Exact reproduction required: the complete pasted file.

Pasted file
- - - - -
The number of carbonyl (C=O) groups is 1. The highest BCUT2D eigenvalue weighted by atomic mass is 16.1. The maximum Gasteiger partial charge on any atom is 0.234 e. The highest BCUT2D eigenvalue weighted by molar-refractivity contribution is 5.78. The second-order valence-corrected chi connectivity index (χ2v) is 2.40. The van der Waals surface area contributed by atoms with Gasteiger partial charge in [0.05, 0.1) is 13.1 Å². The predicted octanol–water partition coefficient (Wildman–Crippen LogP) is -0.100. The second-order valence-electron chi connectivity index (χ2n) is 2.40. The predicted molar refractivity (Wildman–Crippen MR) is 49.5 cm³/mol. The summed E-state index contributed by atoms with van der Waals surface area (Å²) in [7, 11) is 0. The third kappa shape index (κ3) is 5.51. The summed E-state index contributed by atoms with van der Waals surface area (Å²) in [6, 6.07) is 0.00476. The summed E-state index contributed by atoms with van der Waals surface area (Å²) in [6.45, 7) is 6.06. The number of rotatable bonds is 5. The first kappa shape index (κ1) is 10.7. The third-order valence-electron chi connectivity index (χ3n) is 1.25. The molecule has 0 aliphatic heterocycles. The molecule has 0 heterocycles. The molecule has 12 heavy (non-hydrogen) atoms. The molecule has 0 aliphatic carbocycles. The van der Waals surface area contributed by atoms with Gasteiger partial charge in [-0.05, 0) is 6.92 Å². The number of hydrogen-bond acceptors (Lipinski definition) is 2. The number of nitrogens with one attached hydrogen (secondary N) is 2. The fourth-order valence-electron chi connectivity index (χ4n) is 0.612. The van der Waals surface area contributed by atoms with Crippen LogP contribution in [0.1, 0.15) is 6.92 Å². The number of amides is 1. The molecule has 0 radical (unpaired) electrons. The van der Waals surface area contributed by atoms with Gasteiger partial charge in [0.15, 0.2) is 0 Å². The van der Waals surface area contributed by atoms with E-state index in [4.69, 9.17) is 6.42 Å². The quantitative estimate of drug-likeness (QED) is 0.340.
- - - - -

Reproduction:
The number of carbonyl (C=O) groups is 1. The highest BCUT2D eigenvalue weighted by atomic mass is 16.1. The maximum Gasteiger partial charge on any atom is 0.234 e. The highest BCUT2D eigenvalue weighted by molar-refractivity contribution is 5.78. The second-order valence-corrected chi connectivity index (χ2v) is 2.40. The van der Waals surface area contributed by atoms with Gasteiger partial charge in [0.05, 0.1) is 13.1 Å². The predicted octanol–water partition coefficient (Wildman–Crippen LogP) is -0.100. The second-order valence-electron chi connectivity index (χ2n) is 2.40. The predicted molar refractivity (Wildman–Crippen MR) is 49.5 cm³/mol. The summed E-state index contributed by atoms with van der Waals surface area (Å²) in [7, 11) is 0. The third kappa shape index (κ3) is 5.51. The summed E-state index contributed by atoms with van der Waals surface area (Å²) in [6, 6.07) is 0.00476. The summed E-state index contributed by atoms with van der Waals surface area (Å²) in [6.45, 7) is 6.06. The number of rotatable bonds is 5. The first kappa shape index (κ1) is 10.7. The third-order valence-electron chi connectivity index (χ3n) is 1.25. The molecule has 0 aliphatic heterocycles. The molecule has 0 heterocycles. The molecule has 12 heavy (non-hydrogen) atoms. The molecule has 0 aliphatic carbocycles. The van der Waals surface area contributed by atoms with Gasteiger partial charge in [-0.05, 0) is 6.92 Å². The number of hydrogen-bond acceptors (Lipinski definition) is 2. The number of nitrogens with one attached hydrogen (secondary N) is 2. The fourth-order valence-electron chi connectivity index (χ4n) is 0.612. The van der Waals surface area contributed by atoms with Crippen LogP contribution in [0.1, 0.15) is 6.92 Å². The number of amides is 1. The molecule has 0 radical (unpaired) electrons. The van der Waals surface area contributed by atoms with Gasteiger partial charge in [0.15, 0.2) is 0 Å². The van der Waals surface area contributed by atoms with E-state index in [4.69, 9.17) is 6.42 Å². The quantitative estimate of drug-likeness (QED) is 0.340.